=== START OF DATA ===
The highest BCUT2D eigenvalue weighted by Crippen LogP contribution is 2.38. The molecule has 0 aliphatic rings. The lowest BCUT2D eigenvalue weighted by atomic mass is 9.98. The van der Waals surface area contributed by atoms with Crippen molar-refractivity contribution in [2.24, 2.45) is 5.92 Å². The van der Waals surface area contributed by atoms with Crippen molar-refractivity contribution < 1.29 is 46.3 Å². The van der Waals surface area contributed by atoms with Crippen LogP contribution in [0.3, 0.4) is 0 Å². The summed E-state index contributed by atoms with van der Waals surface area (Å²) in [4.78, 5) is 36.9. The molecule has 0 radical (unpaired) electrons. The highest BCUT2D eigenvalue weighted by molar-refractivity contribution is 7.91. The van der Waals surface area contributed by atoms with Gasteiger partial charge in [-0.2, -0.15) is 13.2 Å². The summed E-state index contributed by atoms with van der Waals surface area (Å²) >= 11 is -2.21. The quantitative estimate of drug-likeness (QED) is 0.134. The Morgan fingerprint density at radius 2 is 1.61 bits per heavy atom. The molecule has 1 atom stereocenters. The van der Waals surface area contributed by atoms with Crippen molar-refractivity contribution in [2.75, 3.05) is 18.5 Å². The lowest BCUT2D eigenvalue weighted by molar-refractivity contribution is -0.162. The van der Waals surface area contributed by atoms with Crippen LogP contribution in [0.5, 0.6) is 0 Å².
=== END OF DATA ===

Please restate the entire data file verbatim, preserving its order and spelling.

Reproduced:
The highest BCUT2D eigenvalue weighted by Crippen LogP contribution is 2.38. The molecule has 0 aliphatic rings. The lowest BCUT2D eigenvalue weighted by atomic mass is 9.98. The van der Waals surface area contributed by atoms with Crippen molar-refractivity contribution in [2.24, 2.45) is 5.92 Å². The van der Waals surface area contributed by atoms with Crippen molar-refractivity contribution < 1.29 is 46.3 Å². The van der Waals surface area contributed by atoms with Crippen LogP contribution in [0.3, 0.4) is 0 Å². The summed E-state index contributed by atoms with van der Waals surface area (Å²) in [4.78, 5) is 36.9. The molecule has 0 radical (unpaired) electrons. The highest BCUT2D eigenvalue weighted by molar-refractivity contribution is 7.91. The van der Waals surface area contributed by atoms with Gasteiger partial charge in [-0.2, -0.15) is 13.2 Å². The summed E-state index contributed by atoms with van der Waals surface area (Å²) >= 11 is -2.21. The quantitative estimate of drug-likeness (QED) is 0.134. The Morgan fingerprint density at radius 2 is 1.61 bits per heavy atom. The molecule has 1 atom stereocenters. The van der Waals surface area contributed by atoms with Crippen molar-refractivity contribution in [2.75, 3.05) is 18.5 Å². The lowest BCUT2D eigenvalue weighted by molar-refractivity contribution is -0.162. The van der Waals surface area contributed by atoms with Crippen LogP contribution in [0.5, 0.6) is 0 Å².